(TBILISI)--The Georgian Prime Minister Giorgi Kvirikashvili stated on Tuesday that during the large-scale rallies on Rustaveli Avenue on May 12-13, the public saw police which protected the people and not any political force.
PM Kvirikashvili: We Saw Police which Protected People and not a Political Force
By Gvantsa Gabekhadze
Wednesday, May 16
The PM stated that such an attitude of policy would be unlikely under the previous state leadership.
Kvirikashvili said that the majority of the protesters also enabled the police to carry out their duties.
The PM stated that there is no wall between the current Georgian leadership and the people and that his government never refrains from communication with the country’s youth.
“When it comes to the drug policy, we have promised that a relevant draft will be presented in the parliament soon, which will make the current law more liberal to drug users, while tougher measures will be taken against drug dealers,” Kvirikashvili said.
Irakli Kobakhidze, the chairman of the Parliament of Georgia, presumes that the new bill on drug policy will be adopted until the end of June.
He says that there is a difference of opinions about drug policy in the ruling team, but there is a resource for achieving an agreement.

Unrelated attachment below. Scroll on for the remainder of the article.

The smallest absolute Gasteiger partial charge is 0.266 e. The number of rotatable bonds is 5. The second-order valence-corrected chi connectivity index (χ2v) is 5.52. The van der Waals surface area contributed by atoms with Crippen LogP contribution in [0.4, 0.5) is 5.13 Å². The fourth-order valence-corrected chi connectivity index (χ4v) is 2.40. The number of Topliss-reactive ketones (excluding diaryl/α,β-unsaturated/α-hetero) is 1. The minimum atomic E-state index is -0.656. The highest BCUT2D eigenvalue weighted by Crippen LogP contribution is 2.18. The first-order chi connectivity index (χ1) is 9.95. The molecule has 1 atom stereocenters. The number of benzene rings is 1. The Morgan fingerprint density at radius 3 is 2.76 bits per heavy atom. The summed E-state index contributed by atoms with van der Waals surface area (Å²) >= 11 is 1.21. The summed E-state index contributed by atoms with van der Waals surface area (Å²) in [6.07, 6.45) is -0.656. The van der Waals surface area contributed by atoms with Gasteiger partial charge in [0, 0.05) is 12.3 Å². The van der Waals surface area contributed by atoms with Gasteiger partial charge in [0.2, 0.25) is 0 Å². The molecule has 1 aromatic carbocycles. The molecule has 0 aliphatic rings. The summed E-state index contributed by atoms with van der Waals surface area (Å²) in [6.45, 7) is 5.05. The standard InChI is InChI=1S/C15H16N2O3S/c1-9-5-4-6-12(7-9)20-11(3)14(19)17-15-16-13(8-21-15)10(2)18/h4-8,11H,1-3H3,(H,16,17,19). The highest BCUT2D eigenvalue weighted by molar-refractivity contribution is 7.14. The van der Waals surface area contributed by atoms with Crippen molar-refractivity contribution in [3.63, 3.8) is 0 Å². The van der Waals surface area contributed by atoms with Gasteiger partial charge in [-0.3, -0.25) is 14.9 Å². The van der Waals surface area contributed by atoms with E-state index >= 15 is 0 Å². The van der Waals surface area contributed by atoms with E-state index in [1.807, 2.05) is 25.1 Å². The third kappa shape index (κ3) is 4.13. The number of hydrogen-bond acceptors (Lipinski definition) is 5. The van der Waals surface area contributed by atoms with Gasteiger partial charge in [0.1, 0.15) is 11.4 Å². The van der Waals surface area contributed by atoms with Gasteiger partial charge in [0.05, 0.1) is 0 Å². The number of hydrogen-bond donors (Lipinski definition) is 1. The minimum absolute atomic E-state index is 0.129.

"We are intensively working on the draft law. We want to draft a bill and submit it in the next two weeks, which will be a precondition for adopting a law by the end of June. We have a clear vision of general principles. The main task is to reduce drug use in Georgia and pursue humanitarian policy," Kobakhidze said.
Police raided two nightclubs - Bassiani and Cafe Gallery - in Central Tbilisi at 12:30 a.m. During and before the raid police detained 8 alleged drug dealers. One of the detainees was a club guard, as the ministry announced.
The detainees have been charged for possession and sale of drugs in especially large quantities, which is punishable by 8-20 years in prison. The detainees have already been sent to pre-trial detention.
The same day, on May 12, large-scale rallies kicked off in front of the parliament building in Tbilisi with the slogan "For Our Freedom,” protesting the raid in nightclubs, accusing the police of using excessive force and demanding a change of the state drug policy. They also demanded the resignation of the prime minister and interior minister.
Nationalists groups organized a counter-rally on Rustaveli Avenue on May 13, which made the situation tense.
Late on May 13 the Georgian Prime Minister Giorgi Kvirikashvili called on the police to increase measures for ensuring the safety of protesters at Rustaveli Avenue.
The same night Interior Minister Giorgi Gakharia arrived at the rally and offered an apology if any law enforcer created a safety threat to any individual during and after the raid. However, he called on the protesters to also ask pardon from the police employees if they also acted inappropriately. The minister stated that the ministry will work with the protesters over the new drug policy and announced the meeting on the next day.
Protesters stated that they will renew rallies if the government fails to keep its promise and take no genuine steps for decriminalization of drug consumption.
The ruling party members, part of the opposition and experts stated that Gakharia took a right step and managed to de-escalate the situation, while another part says that the government will not change its attitude to drug policy.